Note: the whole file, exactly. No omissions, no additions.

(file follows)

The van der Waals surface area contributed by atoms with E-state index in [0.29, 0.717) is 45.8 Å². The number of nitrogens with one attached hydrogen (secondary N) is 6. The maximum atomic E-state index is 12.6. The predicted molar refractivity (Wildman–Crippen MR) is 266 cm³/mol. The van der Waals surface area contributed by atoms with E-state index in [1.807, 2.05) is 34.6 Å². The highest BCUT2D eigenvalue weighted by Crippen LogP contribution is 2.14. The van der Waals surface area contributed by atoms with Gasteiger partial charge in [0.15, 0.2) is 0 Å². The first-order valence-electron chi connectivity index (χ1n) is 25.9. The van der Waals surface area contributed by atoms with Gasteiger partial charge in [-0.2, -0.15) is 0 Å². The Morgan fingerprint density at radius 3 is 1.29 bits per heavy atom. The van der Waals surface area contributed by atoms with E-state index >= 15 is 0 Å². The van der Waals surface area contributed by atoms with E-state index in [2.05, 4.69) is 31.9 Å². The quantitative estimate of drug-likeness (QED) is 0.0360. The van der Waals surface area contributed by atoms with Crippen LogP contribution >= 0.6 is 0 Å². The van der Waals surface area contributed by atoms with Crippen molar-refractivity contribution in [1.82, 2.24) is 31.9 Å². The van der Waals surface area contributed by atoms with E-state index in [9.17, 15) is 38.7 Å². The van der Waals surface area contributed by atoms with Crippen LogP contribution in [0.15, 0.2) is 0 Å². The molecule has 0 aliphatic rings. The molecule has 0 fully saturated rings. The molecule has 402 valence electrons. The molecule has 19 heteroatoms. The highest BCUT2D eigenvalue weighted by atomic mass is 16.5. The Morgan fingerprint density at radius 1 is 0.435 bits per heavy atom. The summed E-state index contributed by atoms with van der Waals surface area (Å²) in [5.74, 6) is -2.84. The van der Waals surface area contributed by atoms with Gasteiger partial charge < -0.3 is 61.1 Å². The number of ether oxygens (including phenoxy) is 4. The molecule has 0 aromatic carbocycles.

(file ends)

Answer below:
The van der Waals surface area contributed by atoms with E-state index in [0.29, 0.717) is 45.8 Å². The number of nitrogens with one attached hydrogen (secondary N) is 6. The maximum atomic E-state index is 12.6. The predicted molar refractivity (Wildman–Crippen MR) is 266 cm³/mol. The van der Waals surface area contributed by atoms with E-state index in [1.807, 2.05) is 34.6 Å². The highest BCUT2D eigenvalue weighted by Crippen LogP contribution is 2.14. The van der Waals surface area contributed by atoms with Gasteiger partial charge in [0.15, 0.2) is 0 Å². The first-order valence-electron chi connectivity index (χ1n) is 25.9. The van der Waals surface area contributed by atoms with Gasteiger partial charge in [-0.2, -0.15) is 0 Å². The Morgan fingerprint density at radius 3 is 1.29 bits per heavy atom. The van der Waals surface area contributed by atoms with E-state index >= 15 is 0 Å². The van der Waals surface area contributed by atoms with E-state index in [2.05, 4.69) is 31.9 Å². The quantitative estimate of drug-likeness (QED) is 0.0360. The van der Waals surface area contributed by atoms with Crippen LogP contribution >= 0.6 is 0 Å². The van der Waals surface area contributed by atoms with Crippen molar-refractivity contribution in [1.82, 2.24) is 31.9 Å². The van der Waals surface area contributed by atoms with E-state index in [9.17, 15) is 38.7 Å². The van der Waals surface area contributed by atoms with Crippen LogP contribution in [0.15, 0.2) is 0 Å². The molecule has 0 aliphatic rings. The molecule has 0 fully saturated rings. The molecule has 402 valence electrons. The molecule has 19 heteroatoms. The highest BCUT2D eigenvalue weighted by atomic mass is 16.5. The Morgan fingerprint density at radius 1 is 0.435 bits per heavy atom. The summed E-state index contributed by atoms with van der Waals surface area (Å²) in [5.74, 6) is -2.84. The van der Waals surface area contributed by atoms with Gasteiger partial charge < -0.3 is 61.1 Å². The number of ether oxygens (including phenoxy) is 4. The molecule has 0 aromatic carbocycles.